How Holocausts Happen is at once a scholarly examination of the nature of genocide and a stinging indictment of American society. Comparing the general public’s reaction to the Holocaust in Nazi Germany with American public opinion of . participation in the genocidal policies of Nicaraguan y forces, and the governments of Guatemala and El Salvador among others, Porpora demonstrates that moral indifference to the suffering of others was the common response.

Porpora, Douglas V. Publication date. Sociology, Social Studies, General, Politics, Current Events, Sociology, Holocaust, Jewish (1939-1945), Atrocities, Apathy, International relations, Political science, Völkermord, Atrocities Central America History 20th century, Central America Foreign relations United States, Central America Politics and government 1979-, United States Foreign relations 1945- Moral and ethical aspects, United States Foreign relations 1945-1989 Moral and ethical aspects, United States Foreign relations.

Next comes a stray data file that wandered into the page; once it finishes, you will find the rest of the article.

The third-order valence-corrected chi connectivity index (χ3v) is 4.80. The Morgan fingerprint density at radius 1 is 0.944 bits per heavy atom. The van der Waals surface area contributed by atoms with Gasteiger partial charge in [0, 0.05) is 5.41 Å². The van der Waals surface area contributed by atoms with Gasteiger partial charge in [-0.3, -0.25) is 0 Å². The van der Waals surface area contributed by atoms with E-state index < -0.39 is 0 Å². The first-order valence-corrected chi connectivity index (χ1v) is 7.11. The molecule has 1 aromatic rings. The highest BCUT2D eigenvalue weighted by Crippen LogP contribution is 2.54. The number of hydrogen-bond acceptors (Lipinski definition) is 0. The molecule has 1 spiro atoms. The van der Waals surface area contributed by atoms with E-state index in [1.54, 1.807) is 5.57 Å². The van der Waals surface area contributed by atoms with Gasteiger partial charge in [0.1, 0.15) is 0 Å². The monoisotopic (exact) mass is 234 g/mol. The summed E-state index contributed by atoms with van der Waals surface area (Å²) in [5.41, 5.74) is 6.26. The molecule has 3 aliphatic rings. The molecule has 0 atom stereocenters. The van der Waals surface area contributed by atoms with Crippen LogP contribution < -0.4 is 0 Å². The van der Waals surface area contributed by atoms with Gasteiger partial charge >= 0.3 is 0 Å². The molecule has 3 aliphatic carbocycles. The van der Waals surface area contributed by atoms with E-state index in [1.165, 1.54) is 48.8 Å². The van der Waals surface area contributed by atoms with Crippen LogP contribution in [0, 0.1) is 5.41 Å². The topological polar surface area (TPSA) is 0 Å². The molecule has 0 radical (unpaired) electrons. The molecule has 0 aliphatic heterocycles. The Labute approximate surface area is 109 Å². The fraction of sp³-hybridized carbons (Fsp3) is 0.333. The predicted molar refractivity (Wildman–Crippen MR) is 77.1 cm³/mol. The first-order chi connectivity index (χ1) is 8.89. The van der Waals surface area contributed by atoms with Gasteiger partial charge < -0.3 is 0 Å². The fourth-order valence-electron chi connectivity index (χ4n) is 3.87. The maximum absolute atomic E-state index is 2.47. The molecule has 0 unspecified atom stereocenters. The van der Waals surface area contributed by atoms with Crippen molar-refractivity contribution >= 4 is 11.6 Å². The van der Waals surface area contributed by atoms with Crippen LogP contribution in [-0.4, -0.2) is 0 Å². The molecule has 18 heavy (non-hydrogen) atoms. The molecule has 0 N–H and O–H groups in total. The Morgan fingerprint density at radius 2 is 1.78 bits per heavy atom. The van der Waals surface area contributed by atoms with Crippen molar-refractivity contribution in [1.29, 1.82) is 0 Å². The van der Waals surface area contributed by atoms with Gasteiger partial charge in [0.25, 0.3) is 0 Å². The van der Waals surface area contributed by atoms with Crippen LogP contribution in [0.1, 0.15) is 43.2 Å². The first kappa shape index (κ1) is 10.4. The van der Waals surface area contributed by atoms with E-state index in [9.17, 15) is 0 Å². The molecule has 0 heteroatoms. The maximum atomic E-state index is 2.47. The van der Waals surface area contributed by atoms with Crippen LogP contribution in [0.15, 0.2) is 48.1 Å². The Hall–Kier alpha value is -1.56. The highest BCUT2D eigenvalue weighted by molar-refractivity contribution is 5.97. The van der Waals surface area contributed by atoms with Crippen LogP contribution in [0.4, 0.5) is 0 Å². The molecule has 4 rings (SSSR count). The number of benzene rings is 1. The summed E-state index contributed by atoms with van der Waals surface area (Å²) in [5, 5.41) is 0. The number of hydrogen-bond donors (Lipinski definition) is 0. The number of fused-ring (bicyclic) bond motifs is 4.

Douglas V. Porpora is Associate Professor of Sociology at Drexel University.

Comparing the general public’s reaction to the Holocaust in Nazi Germany with American public opinion of .

How Holocausts Happen book. Goodreads helps you keep track of books you want to read. Start by marking How Holocausts Happen: The United States in Central America as Want to Read: Want to Read saving. Start by marking How Holocausts Happen: The United States in Central America as Want to Read: Want to Read savin. ant to Read.

Douglas Porpora's How Holocausts Happen is a simple, short, and invaluable historical lesson. This very acute work tells two tales, that of the Holocaust, and of the imperialism of the United States in Central America. Beginning with a pithy description of the social and political conditions of the rise of the Nazis to power in Germany, the book moves on to a sociological discussion of Hannah Arendt's theory of the "banality of evil" and then into a longer history of European and (mostly) US activity in Central America. Although some might disagree with the author's Holocaust interpretation it is well reasoned and documented.